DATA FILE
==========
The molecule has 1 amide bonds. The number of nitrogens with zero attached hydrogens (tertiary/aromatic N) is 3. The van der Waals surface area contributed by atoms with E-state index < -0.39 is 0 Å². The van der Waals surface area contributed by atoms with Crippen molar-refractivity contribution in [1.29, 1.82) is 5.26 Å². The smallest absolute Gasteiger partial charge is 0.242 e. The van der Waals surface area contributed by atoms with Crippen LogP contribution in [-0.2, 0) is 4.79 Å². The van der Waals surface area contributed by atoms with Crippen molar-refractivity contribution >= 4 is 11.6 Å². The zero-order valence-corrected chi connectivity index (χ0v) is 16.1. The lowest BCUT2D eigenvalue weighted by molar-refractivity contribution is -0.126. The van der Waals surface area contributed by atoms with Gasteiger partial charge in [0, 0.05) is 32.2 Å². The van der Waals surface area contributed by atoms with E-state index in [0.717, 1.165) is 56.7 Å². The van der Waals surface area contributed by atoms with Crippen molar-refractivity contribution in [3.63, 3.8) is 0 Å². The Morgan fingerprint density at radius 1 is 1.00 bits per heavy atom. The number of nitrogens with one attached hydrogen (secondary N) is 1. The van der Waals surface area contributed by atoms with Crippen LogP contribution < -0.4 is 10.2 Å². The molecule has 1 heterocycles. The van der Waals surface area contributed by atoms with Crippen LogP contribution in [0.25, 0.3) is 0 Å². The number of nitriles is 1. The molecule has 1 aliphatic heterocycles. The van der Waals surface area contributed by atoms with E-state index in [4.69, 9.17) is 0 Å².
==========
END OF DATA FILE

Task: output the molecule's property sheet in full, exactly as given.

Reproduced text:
The molecule has 1 amide bonds. The number of nitrogens with zero attached hydrogens (tertiary/aromatic N) is 3. The van der Waals surface area contributed by atoms with E-state index < -0.39 is 0 Å². The van der Waals surface area contributed by atoms with Crippen molar-refractivity contribution in [1.29, 1.82) is 5.26 Å². The smallest absolute Gasteiger partial charge is 0.242 e. The van der Waals surface area contributed by atoms with Crippen LogP contribution in [-0.2, 0) is 4.79 Å². The van der Waals surface area contributed by atoms with Crippen molar-refractivity contribution >= 4 is 11.6 Å². The zero-order valence-corrected chi connectivity index (χ0v) is 16.1. The lowest BCUT2D eigenvalue weighted by molar-refractivity contribution is -0.126. The van der Waals surface area contributed by atoms with Gasteiger partial charge in [0, 0.05) is 32.2 Å². The van der Waals surface area contributed by atoms with E-state index in [0.717, 1.165) is 56.7 Å². The van der Waals surface area contributed by atoms with Crippen molar-refractivity contribution in [3.63, 3.8) is 0 Å². The Morgan fingerprint density at radius 1 is 1.00 bits per heavy atom. The number of nitrogens with one attached hydrogen (secondary N) is 1. The van der Waals surface area contributed by atoms with Crippen LogP contribution < -0.4 is 10.2 Å². The molecule has 1 heterocycles. The van der Waals surface area contributed by atoms with Crippen LogP contribution in [0.25, 0.3) is 0 Å². The number of nitriles is 1. The molecule has 1 aliphatic heterocycles. The van der Waals surface area contributed by atoms with E-state index in [4.69, 9.17) is 0 Å².